Andrew van Zyl, Director and Principal Consultant,

SRK CONSULTING

"Companies are starting to generate enough cash flow to reduce liquidity risk and their need for debt financing. Many can now manage risk more effectively and can self-finance expansions and life extensions much more easily."

How did the pandemic impact the South African mining industry and SRK?

The Covid-19 lockdown brought economic activity to a halt for five weeks, with the exception of a few critical activities and essential services. This significantly impacted the prices for minerals and commodities as supply and demand changed rapidly and unpredictably. Activities that could be conducted remotely continued, and companies accelerated their adoption of digitization technologies. As the country moved to lower lockdown levels, operations were able to resume, but there was significant uncertainty about staffing levels, the production levels that mines would achieve, the prices that would be realized, and the nature of the recovery. Mines have done quite well in managing the pandemic, and we witnessed demand recovering strongly.

How did the demand for SRK’s services change, and what service is currently most in demand?

We have always had a significant demand for our services related to independent due diligence-related work and operational aspects like geotechnical consulting and tailings dam operation and design; in addition, we have recently seen an increase in demand for feasibility studies related to exploration, the development of new projects, and taking operations out of care and maintenance. Another change in the market is that companies are starting to generate enough cash flow to reduce liquidity risk and their need for debt financing. Many can now manage risk more effectively and can self-finance expansions and life extensions much more easily than a few years ago. This is leading to more demand for our services to support life-extension and expansion opportunities and also to an increase in transaction-related work.

What is SRK’s role in supporting decarbonization and sustainability trends?

There are exciting developments and advanced solutions contributing to more sustainable operations, especially regarding energy generation. It is, however, quite difficult to retrofit a suite of solutions to existing operations unless the operation has a long enough life-span, a clear replacement cycle and alternative equipment has been adequately tested. It will be difficult for the mining industry to meet certain sustainability targets as quickly as regulatory bodies would like. I believe that renewable energy solutions will be implemented promptly in most projects in South Africa moving forward, but the actual replacement of capital equipment with lower emissions will take longer.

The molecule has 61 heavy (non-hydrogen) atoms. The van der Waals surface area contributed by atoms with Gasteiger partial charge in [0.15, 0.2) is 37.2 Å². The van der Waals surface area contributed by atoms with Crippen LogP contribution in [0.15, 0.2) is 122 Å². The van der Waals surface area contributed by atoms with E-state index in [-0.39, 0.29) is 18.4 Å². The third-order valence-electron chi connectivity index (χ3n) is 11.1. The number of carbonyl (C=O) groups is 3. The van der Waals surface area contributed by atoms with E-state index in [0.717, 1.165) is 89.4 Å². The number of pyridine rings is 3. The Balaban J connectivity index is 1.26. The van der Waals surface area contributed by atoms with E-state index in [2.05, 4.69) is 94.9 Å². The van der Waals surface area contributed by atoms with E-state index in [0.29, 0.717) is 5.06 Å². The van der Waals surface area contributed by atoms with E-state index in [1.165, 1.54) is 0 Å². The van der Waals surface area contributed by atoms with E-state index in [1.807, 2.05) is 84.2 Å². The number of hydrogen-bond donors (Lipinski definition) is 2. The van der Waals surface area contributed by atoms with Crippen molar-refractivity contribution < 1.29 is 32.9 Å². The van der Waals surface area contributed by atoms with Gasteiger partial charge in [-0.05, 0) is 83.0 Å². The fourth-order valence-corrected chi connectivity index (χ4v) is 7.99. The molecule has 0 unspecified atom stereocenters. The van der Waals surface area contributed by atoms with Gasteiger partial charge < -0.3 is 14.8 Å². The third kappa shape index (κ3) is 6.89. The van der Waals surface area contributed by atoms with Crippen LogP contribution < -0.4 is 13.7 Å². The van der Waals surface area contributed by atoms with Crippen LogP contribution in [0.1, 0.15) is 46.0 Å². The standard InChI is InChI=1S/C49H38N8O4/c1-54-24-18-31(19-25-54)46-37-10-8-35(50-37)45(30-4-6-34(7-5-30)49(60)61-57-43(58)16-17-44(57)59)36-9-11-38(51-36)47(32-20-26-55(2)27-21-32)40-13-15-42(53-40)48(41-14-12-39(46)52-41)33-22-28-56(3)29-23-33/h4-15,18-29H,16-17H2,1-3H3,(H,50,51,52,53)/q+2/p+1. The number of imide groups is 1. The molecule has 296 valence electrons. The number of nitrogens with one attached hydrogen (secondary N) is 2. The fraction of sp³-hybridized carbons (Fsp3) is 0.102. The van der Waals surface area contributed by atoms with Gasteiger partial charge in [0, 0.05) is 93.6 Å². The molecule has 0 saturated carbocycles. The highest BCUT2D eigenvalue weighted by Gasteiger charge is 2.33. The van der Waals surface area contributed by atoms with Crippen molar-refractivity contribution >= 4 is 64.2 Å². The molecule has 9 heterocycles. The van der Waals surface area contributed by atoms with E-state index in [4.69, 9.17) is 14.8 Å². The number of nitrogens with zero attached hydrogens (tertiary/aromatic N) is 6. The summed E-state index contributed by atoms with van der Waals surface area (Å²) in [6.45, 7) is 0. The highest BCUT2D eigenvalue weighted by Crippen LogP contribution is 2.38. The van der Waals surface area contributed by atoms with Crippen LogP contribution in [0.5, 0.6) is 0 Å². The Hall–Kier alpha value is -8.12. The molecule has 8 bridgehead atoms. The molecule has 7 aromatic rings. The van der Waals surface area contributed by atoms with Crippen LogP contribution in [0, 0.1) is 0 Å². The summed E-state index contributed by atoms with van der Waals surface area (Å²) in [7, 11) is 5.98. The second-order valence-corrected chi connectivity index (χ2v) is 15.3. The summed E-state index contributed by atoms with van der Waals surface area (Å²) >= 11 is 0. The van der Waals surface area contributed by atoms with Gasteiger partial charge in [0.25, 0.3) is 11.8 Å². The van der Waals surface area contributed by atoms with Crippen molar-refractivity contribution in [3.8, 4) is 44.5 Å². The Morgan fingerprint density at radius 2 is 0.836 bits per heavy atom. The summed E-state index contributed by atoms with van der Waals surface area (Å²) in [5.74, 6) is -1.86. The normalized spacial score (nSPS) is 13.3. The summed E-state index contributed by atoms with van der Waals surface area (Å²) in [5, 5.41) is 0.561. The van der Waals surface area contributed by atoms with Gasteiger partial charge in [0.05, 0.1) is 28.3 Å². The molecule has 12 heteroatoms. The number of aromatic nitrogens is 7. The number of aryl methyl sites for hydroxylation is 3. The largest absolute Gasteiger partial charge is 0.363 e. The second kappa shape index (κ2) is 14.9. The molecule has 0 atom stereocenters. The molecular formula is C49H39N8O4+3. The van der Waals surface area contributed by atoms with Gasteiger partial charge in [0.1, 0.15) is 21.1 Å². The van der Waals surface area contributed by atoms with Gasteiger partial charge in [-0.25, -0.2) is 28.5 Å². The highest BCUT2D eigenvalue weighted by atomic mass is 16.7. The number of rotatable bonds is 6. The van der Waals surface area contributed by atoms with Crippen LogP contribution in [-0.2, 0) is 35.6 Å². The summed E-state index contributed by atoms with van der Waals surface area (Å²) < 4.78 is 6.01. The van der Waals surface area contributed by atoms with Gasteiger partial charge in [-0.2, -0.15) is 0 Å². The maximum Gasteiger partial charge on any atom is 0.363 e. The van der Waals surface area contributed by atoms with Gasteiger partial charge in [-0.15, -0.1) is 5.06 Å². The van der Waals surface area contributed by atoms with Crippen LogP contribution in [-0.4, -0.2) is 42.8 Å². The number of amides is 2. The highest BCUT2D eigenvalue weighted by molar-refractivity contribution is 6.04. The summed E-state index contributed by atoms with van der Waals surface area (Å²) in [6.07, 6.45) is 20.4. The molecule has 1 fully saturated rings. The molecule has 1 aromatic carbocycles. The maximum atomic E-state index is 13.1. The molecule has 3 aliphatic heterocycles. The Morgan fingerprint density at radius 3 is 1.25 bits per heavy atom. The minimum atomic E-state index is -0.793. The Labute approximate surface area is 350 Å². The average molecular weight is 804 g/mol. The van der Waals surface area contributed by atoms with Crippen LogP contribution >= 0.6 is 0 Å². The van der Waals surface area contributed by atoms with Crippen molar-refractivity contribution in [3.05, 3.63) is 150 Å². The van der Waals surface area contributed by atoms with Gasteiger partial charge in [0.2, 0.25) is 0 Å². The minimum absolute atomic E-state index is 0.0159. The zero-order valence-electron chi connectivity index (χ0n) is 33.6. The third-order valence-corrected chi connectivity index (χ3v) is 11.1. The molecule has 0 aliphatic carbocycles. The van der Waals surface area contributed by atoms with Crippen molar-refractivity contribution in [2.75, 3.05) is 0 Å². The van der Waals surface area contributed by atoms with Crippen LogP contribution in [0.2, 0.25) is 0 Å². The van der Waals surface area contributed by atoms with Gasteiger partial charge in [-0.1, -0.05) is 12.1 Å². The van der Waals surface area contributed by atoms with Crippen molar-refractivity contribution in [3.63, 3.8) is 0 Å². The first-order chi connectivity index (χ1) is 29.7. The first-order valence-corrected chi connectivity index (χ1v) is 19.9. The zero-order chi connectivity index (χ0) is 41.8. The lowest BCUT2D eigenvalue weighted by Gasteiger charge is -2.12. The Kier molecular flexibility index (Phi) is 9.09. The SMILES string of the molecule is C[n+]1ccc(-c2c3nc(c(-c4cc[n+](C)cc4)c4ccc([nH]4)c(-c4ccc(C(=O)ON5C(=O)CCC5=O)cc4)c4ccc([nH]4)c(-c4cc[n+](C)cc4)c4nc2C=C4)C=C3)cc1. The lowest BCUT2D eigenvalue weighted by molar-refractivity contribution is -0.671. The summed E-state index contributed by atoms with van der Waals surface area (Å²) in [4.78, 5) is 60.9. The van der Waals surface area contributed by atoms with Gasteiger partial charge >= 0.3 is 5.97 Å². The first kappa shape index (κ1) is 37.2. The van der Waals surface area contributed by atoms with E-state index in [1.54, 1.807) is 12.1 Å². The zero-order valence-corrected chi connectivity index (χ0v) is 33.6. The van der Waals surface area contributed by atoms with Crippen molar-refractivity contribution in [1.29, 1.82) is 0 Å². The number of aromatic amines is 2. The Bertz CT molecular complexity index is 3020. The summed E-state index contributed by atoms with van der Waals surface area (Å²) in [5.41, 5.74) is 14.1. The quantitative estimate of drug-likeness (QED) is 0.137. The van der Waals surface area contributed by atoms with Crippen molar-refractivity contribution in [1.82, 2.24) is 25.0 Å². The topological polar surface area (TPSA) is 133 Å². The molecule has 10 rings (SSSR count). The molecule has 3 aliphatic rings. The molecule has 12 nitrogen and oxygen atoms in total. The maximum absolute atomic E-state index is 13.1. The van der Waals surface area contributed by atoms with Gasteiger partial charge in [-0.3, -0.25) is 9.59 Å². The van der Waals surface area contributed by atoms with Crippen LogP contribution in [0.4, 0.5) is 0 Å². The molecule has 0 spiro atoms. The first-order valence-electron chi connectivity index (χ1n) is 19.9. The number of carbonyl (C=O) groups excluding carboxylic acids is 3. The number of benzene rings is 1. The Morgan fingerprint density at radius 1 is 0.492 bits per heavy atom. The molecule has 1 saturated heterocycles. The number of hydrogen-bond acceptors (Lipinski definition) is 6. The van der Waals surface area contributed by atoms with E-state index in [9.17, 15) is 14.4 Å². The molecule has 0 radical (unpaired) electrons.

The energy transition narrative in South Africa is particularly pertinent. Outside of South Africa, there are very few countries with such a large coal industry, who have to consider early closure of coal mines and closing power plants – especially with such long operational lives ahead of them. The reality is that most of Africa has too little power and, given how the economics of renewable power is changing, it is likely that most of the continent’s future power will come from renewables anyway. A transition where mines are being closed primarily in response to climate change pressures needs to be carefully managed to protect the affected communities and workforce.

South Africa already has a supply chain for renewables and related infrastructure, with experienced technicians to conduct installation and maintenance. With President Cyril Ramaphosa’s recent announcement allowing a 100 MW limit for self-generation, we see the move to renewable projects not as an alternative to coal but rather as a supplement.

What is SRK’s strategy to consolidate growth in the future?

Decarbonization is an important trend, and it is increasingly appreciated that this process will be heavily dependent on mining. We will need to see new mines being built to supply greater volumes of various minerals while keeping the environment and sustainability front in mind. With mining expansion we will see high demand for consulting services related, for instance, to the detailed design and management of tailings dams and water management systems. As mines operate in more challenging conditions and climates, our job is to help them navigate the uncertainties.

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